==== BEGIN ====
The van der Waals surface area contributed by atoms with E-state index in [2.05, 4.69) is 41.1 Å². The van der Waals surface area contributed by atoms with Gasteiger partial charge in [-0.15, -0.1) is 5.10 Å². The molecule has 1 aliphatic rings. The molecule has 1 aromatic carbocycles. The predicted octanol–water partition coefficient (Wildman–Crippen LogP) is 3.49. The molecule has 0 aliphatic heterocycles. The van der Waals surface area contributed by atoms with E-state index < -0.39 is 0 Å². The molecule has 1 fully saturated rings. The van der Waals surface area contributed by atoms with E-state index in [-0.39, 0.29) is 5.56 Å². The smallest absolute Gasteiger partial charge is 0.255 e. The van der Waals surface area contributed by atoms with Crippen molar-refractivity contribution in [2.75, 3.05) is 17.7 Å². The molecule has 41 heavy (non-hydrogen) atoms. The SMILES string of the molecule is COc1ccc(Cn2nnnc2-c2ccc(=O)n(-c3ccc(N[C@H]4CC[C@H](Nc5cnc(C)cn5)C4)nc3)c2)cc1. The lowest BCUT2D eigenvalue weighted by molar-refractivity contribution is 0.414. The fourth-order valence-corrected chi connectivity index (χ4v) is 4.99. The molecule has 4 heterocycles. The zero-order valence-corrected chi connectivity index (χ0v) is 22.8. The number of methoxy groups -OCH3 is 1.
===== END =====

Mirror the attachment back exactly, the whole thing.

The van der Waals surface area contributed by atoms with E-state index in [2.05, 4.69) is 41.1 Å². The van der Waals surface area contributed by atoms with Gasteiger partial charge in [-0.15, -0.1) is 5.10 Å². The molecule has 1 aliphatic rings. The molecule has 1 aromatic carbocycles. The predicted octanol–water partition coefficient (Wildman–Crippen LogP) is 3.49. The molecule has 0 aliphatic heterocycles. The van der Waals surface area contributed by atoms with E-state index < -0.39 is 0 Å². The molecule has 1 fully saturated rings. The van der Waals surface area contributed by atoms with E-state index in [-0.39, 0.29) is 5.56 Å². The smallest absolute Gasteiger partial charge is 0.255 e. The van der Waals surface area contributed by atoms with Crippen molar-refractivity contribution in [2.75, 3.05) is 17.7 Å². The molecule has 41 heavy (non-hydrogen) atoms. The SMILES string of the molecule is COc1ccc(Cn2nnnc2-c2ccc(=O)n(-c3ccc(N[C@H]4CC[C@H](Nc5cnc(C)cn5)C4)nc3)c2)cc1. The lowest BCUT2D eigenvalue weighted by molar-refractivity contribution is 0.414. The fourth-order valence-corrected chi connectivity index (χ4v) is 4.99. The molecule has 4 heterocycles. The zero-order valence-corrected chi connectivity index (χ0v) is 22.8. The number of methoxy groups -OCH3 is 1.